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GST-registered businesses: book-keeping and BAS tips

Sally-Anne Watson Kane . Thursday, July 06, 2017 . Comments
GST-registered businesses: book-keeping and BAS tips

 

Are you a GST-registered freelancer, contractor or sole trader business? If so, these tips about book-keeping, BASs and your responsibilities in regard to the Australian Tax Office (ATO) may be helpful.

When to do your book-keeping

Book-keeping - recording your earnings and expenses in your book-keeping program - doesn't take very long if you keep it up-to-date. For my small business, it takes up to half an hour a week or about an hour a month. Or, if I get behind and have to do it all at the end of the quarter, three or four hours to input the information to my book-keeping program.

For small GST-registered businesses, it's usually best to input everything into your accounting program and do your bank reconciliations at the end of every month. Then you don't have a heap of book-keeping to catch up on when the BAS is due to be lodged with the ATO at the end of the quarter.

However,  in very busy periods it's often practical to let your book-keeping slip behind rather than spend valuable customer-hours on book-keeping; in the knowledge that you'll have to catch up on your book-keeping before your BAS is due.

 

When I do my book-keeping

Every year my two busiest periods are May/June, and November/December.  In early May, everyone starts rushing to get their reports or policy documents or publications edited and proofread or their transcripts finished so they can be invoiced and pay their bills by the end of the financial year. In early November, everyone suddenly realises Christmas is on its way and they need to wind up their reports and other documents prior to the new calendar year. I don't really try to keep my book-keeping up-to-date in those two quarters because I am flat out working long hours to keep my clients happy and make money.

Every new financial year, I'm two or three months behind in my book-keeping and have a BAS due to be lodged within the next few weeks. Every new calendar year, I'm two or three months behind in my book-keeping; but this isn't a big problem because luckily, the tax office gives us longer than the usual one month deadline to complete the 'Christmas BAS' which is not due until late February.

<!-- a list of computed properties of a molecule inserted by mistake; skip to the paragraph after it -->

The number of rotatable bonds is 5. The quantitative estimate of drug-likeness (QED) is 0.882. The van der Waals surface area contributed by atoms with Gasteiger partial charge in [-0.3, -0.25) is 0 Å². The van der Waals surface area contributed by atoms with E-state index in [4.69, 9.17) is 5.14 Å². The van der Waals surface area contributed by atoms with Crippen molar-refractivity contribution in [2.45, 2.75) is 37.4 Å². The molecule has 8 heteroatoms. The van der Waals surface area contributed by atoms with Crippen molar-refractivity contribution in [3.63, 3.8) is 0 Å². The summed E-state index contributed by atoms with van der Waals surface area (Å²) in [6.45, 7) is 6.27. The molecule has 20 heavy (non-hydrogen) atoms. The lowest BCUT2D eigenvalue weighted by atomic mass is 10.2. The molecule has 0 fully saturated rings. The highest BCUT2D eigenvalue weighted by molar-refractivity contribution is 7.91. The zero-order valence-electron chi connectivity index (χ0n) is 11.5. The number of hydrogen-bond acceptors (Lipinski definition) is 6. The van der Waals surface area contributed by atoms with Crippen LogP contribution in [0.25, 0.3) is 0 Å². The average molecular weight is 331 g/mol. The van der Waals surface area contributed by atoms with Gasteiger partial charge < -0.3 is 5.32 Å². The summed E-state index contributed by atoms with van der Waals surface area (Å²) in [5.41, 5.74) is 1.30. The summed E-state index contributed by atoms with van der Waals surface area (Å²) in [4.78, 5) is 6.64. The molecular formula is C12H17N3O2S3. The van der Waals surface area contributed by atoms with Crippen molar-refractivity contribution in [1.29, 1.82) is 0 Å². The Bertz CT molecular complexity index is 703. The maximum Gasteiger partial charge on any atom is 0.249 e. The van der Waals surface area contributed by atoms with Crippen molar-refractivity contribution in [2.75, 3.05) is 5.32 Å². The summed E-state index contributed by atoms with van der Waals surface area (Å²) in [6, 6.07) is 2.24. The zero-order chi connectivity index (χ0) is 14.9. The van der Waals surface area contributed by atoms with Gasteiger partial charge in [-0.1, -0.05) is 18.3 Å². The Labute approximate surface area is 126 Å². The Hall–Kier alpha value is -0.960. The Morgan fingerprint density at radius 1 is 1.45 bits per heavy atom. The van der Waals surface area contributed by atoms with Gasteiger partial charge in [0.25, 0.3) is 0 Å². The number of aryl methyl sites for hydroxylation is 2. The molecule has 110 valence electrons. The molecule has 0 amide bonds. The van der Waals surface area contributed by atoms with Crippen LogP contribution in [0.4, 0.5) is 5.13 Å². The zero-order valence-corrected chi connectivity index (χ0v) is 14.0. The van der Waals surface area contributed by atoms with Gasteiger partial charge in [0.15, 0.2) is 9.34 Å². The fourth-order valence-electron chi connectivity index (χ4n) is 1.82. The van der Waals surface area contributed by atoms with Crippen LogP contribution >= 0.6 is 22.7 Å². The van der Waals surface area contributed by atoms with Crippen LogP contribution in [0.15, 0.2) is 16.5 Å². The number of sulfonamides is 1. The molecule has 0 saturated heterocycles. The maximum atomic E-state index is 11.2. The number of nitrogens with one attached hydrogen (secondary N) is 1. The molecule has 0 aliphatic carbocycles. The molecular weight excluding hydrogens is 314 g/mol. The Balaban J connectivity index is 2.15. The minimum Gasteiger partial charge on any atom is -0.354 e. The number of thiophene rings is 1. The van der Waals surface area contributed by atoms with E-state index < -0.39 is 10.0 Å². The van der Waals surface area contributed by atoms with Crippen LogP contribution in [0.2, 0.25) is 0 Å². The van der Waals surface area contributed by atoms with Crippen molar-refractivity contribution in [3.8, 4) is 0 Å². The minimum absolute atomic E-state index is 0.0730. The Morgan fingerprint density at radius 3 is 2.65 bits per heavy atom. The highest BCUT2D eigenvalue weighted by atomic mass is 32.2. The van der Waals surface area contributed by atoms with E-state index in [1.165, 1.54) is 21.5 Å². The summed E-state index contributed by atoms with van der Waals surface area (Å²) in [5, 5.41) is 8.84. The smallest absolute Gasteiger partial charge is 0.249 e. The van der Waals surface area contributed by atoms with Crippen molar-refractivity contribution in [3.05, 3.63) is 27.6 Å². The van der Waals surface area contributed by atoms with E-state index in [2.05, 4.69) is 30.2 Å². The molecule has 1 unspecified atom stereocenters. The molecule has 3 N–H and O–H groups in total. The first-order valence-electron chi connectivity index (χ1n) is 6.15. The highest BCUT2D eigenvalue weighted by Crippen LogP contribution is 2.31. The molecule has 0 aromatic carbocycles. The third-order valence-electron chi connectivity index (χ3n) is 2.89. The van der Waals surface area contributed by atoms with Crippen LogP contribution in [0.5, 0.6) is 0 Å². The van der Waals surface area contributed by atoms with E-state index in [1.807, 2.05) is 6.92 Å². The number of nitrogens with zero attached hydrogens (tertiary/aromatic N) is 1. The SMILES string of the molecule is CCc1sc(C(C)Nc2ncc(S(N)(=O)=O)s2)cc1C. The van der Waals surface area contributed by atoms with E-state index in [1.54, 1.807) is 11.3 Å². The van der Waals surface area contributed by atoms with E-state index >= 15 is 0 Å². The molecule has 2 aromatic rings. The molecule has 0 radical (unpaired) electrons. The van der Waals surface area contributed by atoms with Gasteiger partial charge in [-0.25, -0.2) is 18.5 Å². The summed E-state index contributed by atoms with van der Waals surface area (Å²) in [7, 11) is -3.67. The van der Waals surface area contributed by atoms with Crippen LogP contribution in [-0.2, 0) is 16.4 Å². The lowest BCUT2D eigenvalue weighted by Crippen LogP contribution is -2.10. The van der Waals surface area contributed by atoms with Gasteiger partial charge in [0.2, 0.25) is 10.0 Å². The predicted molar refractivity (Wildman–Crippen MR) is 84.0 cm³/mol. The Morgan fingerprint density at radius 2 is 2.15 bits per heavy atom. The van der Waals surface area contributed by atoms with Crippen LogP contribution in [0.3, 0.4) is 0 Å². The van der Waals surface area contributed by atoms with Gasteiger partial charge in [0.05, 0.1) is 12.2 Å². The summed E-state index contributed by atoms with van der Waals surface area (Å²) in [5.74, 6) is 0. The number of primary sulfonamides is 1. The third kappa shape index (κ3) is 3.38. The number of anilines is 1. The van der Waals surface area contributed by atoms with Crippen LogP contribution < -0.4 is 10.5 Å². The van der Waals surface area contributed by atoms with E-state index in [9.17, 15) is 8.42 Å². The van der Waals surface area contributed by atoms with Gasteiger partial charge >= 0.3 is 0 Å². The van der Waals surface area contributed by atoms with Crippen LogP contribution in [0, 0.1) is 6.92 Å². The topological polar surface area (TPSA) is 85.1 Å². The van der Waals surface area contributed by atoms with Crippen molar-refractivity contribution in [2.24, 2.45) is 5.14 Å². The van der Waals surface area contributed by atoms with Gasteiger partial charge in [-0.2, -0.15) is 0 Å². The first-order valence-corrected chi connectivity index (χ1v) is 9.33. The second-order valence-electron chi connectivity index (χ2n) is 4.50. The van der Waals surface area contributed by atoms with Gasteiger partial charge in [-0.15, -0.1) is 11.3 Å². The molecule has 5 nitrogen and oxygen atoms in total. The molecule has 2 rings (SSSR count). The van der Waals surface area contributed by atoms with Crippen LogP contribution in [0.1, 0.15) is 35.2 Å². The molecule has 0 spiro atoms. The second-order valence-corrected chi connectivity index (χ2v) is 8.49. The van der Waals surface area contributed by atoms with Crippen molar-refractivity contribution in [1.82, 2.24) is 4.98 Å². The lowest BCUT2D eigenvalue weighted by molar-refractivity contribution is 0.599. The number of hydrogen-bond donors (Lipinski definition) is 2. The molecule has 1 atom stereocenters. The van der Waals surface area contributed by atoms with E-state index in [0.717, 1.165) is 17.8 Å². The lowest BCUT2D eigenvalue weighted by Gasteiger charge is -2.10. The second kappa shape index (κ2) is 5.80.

Being a few months behind in my book-keeping is not a disaster at those particular times of year because July and January are the two quietest months of the year; months during which I have time to catch up on all the tasks that have been lagging behind, including book-keeping and BASs; months during which most people are taking a breath and short break before launching into the next year. Then once I've caught up with my book-keeping and BASs it's August, or February, and the usual workload starts coming in again.

The GST you collect is not yours. Ever.

A long time ago when I was still in the early days of learning to manage my business, while completing my BAS I discovered that I'd accidentally spent all of that quarter's GST money that I'd been collected for the ATO. I'd had some unexpected expenses that quarter and in those days, I obviously had limited book-keeping skills or this wouldn't have happened. The  tax office sympathised when I rang them up to explain: 'A lot of small businesses have made the same mistake.' They gave me extra time to pay them back their GST and I survived my first near-financial disaster.

This experience taught me to never accidentally spend the tax office's GST again. I use a system whereby I always know exactly what is mine and what belongs to the tax office. Thus I'm always able to pay my quarterly BAS bills on time.

So for those of you who own a GST-registered business and are still new to managing your own business: don't ever forget that the GST you collect does not belong to you. 

 

When to lodge your tax return

Once your April-June BAS is lodged, you can start thinking about lodging your tax return for the previous financial year.

 

When to lodge your tax return depends on a few things.

If you are afraid you are going to be faced with a huge tax bill, you're better off lodging your tax return early so you can plan how to pay it. On the other hand, if you're expecting a refund from the tax office then the sooner you receive the refund, the better.

As July is a quiet time of year for my business, straight after lodging my BAS I make an appointment with my accountant to get my tax return done as quickly as I can; so that by the time August arrives and the busier period starts again, my tax return has been almost or fully completed and lodged, and I'm freed up to focus on looking after my clients. 

This article is based on my own experiences since starting On Time Typing as a small (sole trader) online/onsite scribing business in 2002 which has become an online transcription, scribing, writing, editing and proofreading business.

Stay posted for future articles about book-keeping basics and managing an online business. 

Copyright Sally-Anne Watson Kane, On Time Typing. Please seek my permission prior to reproducing this article in any way but feel free to link directly to this page if you wish to use this content - thanks!

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